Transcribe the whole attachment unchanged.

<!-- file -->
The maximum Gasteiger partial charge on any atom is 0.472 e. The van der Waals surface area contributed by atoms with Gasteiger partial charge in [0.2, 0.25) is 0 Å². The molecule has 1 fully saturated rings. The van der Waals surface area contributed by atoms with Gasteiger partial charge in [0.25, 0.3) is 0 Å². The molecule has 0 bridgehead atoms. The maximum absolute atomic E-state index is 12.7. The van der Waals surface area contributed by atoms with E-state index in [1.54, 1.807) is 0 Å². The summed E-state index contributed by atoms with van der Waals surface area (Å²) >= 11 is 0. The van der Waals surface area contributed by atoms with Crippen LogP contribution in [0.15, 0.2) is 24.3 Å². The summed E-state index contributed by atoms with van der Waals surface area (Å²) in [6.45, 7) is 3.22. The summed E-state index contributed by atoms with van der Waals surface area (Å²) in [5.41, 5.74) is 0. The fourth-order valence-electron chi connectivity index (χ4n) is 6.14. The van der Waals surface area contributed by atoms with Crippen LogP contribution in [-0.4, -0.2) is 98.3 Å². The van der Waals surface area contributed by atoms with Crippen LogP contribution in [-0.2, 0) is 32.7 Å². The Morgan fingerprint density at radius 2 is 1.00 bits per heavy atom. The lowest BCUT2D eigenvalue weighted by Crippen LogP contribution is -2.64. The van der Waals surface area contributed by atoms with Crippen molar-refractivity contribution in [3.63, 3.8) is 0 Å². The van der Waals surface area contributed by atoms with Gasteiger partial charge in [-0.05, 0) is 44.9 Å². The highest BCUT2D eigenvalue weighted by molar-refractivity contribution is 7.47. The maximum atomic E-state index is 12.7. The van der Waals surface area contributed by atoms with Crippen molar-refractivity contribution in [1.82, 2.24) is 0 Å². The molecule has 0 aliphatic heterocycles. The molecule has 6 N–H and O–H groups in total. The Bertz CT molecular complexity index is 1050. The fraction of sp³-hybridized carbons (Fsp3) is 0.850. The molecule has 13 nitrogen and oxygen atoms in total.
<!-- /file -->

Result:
The maximum Gasteiger partial charge on any atom is 0.472 e. The van der Waals surface area contributed by atoms with Gasteiger partial charge in [0.2, 0.25) is 0 Å². The molecule has 1 fully saturated rings. The van der Waals surface area contributed by atoms with Gasteiger partial charge in [0.25, 0.3) is 0 Å². The molecule has 0 bridgehead atoms. The maximum absolute atomic E-state index is 12.7. The van der Waals surface area contributed by atoms with E-state index in [1.54, 1.807) is 0 Å². The summed E-state index contributed by atoms with van der Waals surface area (Å²) >= 11 is 0. The van der Waals surface area contributed by atoms with Crippen LogP contribution in [0.15, 0.2) is 24.3 Å². The summed E-state index contributed by atoms with van der Waals surface area (Å²) in [6.45, 7) is 3.22. The summed E-state index contributed by atoms with van der Waals surface area (Å²) in [5.41, 5.74) is 0. The fourth-order valence-electron chi connectivity index (χ4n) is 6.14. The van der Waals surface area contributed by atoms with Crippen LogP contribution in [-0.4, -0.2) is 98.3 Å². The van der Waals surface area contributed by atoms with Crippen LogP contribution in [-0.2, 0) is 32.7 Å². The Morgan fingerprint density at radius 2 is 1.00 bits per heavy atom. The lowest BCUT2D eigenvalue weighted by Crippen LogP contribution is -2.64. The van der Waals surface area contributed by atoms with Crippen molar-refractivity contribution in [3.63, 3.8) is 0 Å². The van der Waals surface area contributed by atoms with Gasteiger partial charge in [-0.05, 0) is 44.9 Å². The highest BCUT2D eigenvalue weighted by molar-refractivity contribution is 7.47. The maximum atomic E-state index is 12.7. The van der Waals surface area contributed by atoms with Crippen molar-refractivity contribution in [1.82, 2.24) is 0 Å². The molecule has 0 aliphatic heterocycles. The molecule has 6 N–H and O–H groups in total. The Bertz CT molecular complexity index is 1050. The fraction of sp³-hybridized carbons (Fsp3) is 0.850. The molecule has 13 nitrogen and oxygen atoms in total.